Type 1.0. PRE-18TH-CENTURY ENCLOSURE. This category refers to land that was
enclosed into fields for agriculture before 1700. In most of Suffolk the landscape is one of
‘ancient enclosure’, in contrast to areas like the Midlands, where extensive areas of common
fields (large ‘open’ fields subdivided into separately-owned strips) were enclosed using
parliamentary acts in the 18th and 19th centuries. In many of the areas of ‘ancient enclosure’ in
Suffolk there is little evidence for a medieval phase of common-field farming: some areas had
limited areas of common fields (as in north Suffolk) but in others there were none (as is often
the case in south Suffolk). The identification of these earlier landscapes, which date back to
medieval and in some cases even earlier, was a priority behind the development of the HLC
mapping. These earlier landscapes are of great historic significance and have different
management needs to later field systems.

The pre-18th century enclosure landscape type covers a number of sub-types, as detailed below:

• Sub-type 1.1. Pre-18th-century enclosure – random fields. Landscapes made
up of fields that have an irregular pattern (i.e. without any dominant axis). Many
were in existence by the medieval period, but could be earlier. Boundaries are
usually take the form of species-rich hedges (normally coppiced not laid) with
associated ditches and banks. Areas with this field pattern are probably some of
our earliest farming landscapes.
• Sub-type 1.2. Pre-18th-century enclosure – rectilinear fields. This is not a
dominant type in Suffolk. Landscapes of this type are made up of fields that tend
to be small and rectilinear in shape, forming patterns that resemble the brickwork
in a wall. They tend to exist in isolated pockets within more extensive areas of
other types of early enclosure, and probably indicate relatively late episodes of
field creation or re-organisation, although still pre-18th century, within earlier
• Sub-type 1.3. Pre-18th-century enclosure – long co-axial fields. Landscapes
made up of fields where a high proportion of the boundaries share a dominant
axis. This takes the form of long, slightly sinuous lines that run roughly parallel to
each other for considerable distances. These lines usually run at right angles to a
significant watercourse. Co-axial systems are not all of the same date – some in
valley-side positions may represent very early farming boundaries, but others on
the clay plateaux are likely to be medieval in date (as in parts of the South
• Sub-type 1.4. Pre-18th-century enclosure – irregular co-axial fields.
Landscapes where many of the boundaries share a common axis. They share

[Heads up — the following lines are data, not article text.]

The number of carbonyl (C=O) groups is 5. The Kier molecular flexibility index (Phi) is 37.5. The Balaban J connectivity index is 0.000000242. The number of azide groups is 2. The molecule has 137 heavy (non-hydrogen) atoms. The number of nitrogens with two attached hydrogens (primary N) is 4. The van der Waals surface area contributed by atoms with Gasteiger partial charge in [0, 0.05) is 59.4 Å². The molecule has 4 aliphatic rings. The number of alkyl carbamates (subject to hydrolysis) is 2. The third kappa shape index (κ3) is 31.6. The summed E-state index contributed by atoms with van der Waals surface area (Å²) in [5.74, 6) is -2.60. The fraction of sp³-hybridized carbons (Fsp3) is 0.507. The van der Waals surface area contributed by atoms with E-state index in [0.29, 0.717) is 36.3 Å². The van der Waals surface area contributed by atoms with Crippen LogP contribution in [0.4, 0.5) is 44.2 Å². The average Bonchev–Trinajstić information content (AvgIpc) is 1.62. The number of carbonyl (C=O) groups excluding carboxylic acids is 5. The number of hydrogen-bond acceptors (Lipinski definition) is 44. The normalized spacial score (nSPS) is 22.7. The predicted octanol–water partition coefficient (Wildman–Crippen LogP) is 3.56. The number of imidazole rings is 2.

many of the characteristics of long co-axial fields (sub-type 1.3) but lack their
overall regularity and their boundaries are often only approximately parallel. The
systems vary in size, merge in and out of one another, and generally fail to follow
one particular aspect or angle. In some cases these systems represent the early,
piecemeal, enclosure of common fields.
• Sub-type 1.5. Pre-18th-century enclosure – former medieval deer park. Deer
parks were important symbols of lordship in the medieval period and normally
consisted of areas of woodland, wood pasture and open grassland (launds),
bounded by banks and ditches with hedging and/or wooden fences to form a
‘park pale’. Park pales frequently have curved outlines as this was the most
economic way of enclosing large areas. Deer parks were frequently situated on
upland clay areas unsuited to agriculture and can therefore be at some distance
from the lordship centre that they served. The parks functioned as deer farms,
supplying venison for the lord’s table, with a variable amount of actual hunting.
Parks could also include rabbit warrens and fishponds, also supplying food for
the lord. Lodges within the parks supplied accommodation for a parker and/or a
visiting lord. Some parks were in existence by 1086, but the majority appear to
have been active in the period 1200-1400. Most were ‘disparked’ by the 16th
Century and turned over to agriculture, but the legacy in the landscape can
survive, in terms of names, field patterns and boundary features
• Sub-type 1.6. Pre-18th-century enclosure – former marsh or fenland. Areas of
inland marsh or fen that was enclosed before 1700. Enclosures frequently have
curvilinear boundaries and drainage ditches, often reflecting pre-existing
channels and streams.
• Sub-type 1.7. Pre-18th-century enclosure – former coastal marsh. Areas of
coastal marsh that was enclosed before 1700. Enclosures frequently have
curvilinear boundaries and drainage ditches, often reflecting pre-existing
channels and creeks.
• Sub-type 1.8. Pre-18th-century enclosure – planned allotments. Areas of
fenland that were allotted to ‘adventurers’ (i.e. investors) in the 17th-century fen
drainage enterprises. These are characterised by their straight-edged, geometric
shapes associated with straight drains and roads. They may also have a
farmstead set within a block of fields.